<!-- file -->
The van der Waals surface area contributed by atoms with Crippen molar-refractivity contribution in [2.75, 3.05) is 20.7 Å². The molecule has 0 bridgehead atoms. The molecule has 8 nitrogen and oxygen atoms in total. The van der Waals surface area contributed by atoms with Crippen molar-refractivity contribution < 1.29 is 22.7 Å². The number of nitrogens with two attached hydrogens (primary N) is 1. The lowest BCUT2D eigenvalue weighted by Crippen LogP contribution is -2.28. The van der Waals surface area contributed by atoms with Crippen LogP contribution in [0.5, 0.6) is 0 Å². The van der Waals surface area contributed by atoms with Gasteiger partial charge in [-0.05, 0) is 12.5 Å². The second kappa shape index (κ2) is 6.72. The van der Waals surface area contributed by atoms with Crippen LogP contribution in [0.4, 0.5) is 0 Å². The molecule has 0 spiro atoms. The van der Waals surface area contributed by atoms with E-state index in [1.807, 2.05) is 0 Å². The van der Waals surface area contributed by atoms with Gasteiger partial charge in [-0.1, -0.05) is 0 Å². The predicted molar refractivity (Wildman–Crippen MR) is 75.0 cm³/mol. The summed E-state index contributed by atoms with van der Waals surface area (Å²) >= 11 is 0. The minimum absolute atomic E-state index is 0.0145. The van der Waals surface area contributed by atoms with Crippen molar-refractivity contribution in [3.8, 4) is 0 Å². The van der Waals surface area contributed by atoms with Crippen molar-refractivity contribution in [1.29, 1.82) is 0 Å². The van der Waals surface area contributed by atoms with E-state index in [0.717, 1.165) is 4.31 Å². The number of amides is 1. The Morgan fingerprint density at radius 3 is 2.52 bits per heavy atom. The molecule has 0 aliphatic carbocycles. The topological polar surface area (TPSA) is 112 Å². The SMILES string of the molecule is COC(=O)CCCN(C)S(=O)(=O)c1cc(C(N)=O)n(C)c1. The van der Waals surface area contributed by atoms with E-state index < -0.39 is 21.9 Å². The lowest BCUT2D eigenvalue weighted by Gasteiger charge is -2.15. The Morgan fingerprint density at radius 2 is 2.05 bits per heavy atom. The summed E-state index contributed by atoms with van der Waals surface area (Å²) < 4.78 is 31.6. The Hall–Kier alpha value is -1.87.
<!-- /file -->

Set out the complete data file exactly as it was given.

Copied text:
The van der Waals surface area contributed by atoms with Crippen molar-refractivity contribution in [2.75, 3.05) is 20.7 Å². The molecule has 0 bridgehead atoms. The molecule has 8 nitrogen and oxygen atoms in total. The van der Waals surface area contributed by atoms with Crippen molar-refractivity contribution < 1.29 is 22.7 Å². The number of nitrogens with two attached hydrogens (primary N) is 1. The lowest BCUT2D eigenvalue weighted by Crippen LogP contribution is -2.28. The van der Waals surface area contributed by atoms with Crippen LogP contribution in [0.5, 0.6) is 0 Å². The van der Waals surface area contributed by atoms with Gasteiger partial charge in [-0.05, 0) is 12.5 Å². The second kappa shape index (κ2) is 6.72. The van der Waals surface area contributed by atoms with Crippen LogP contribution in [0.4, 0.5) is 0 Å². The molecule has 0 spiro atoms. The van der Waals surface area contributed by atoms with E-state index in [1.807, 2.05) is 0 Å². The van der Waals surface area contributed by atoms with Gasteiger partial charge in [-0.1, -0.05) is 0 Å². The predicted molar refractivity (Wildman–Crippen MR) is 75.0 cm³/mol. The summed E-state index contributed by atoms with van der Waals surface area (Å²) >= 11 is 0. The minimum absolute atomic E-state index is 0.0145. The van der Waals surface area contributed by atoms with Crippen molar-refractivity contribution in [3.8, 4) is 0 Å². The van der Waals surface area contributed by atoms with Crippen molar-refractivity contribution in [1.29, 1.82) is 0 Å². The van der Waals surface area contributed by atoms with E-state index in [0.717, 1.165) is 4.31 Å². The number of amides is 1. The Morgan fingerprint density at radius 3 is 2.52 bits per heavy atom. The molecule has 0 aliphatic carbocycles. The topological polar surface area (TPSA) is 112 Å². The SMILES string of the molecule is COC(=O)CCCN(C)S(=O)(=O)c1cc(C(N)=O)n(C)c1. The van der Waals surface area contributed by atoms with E-state index < -0.39 is 21.9 Å². The lowest BCUT2D eigenvalue weighted by Gasteiger charge is -2.15. The Morgan fingerprint density at radius 2 is 2.05 bits per heavy atom. The summed E-state index contributed by atoms with van der Waals surface area (Å²) < 4.78 is 31.6. The Hall–Kier alpha value is -1.87.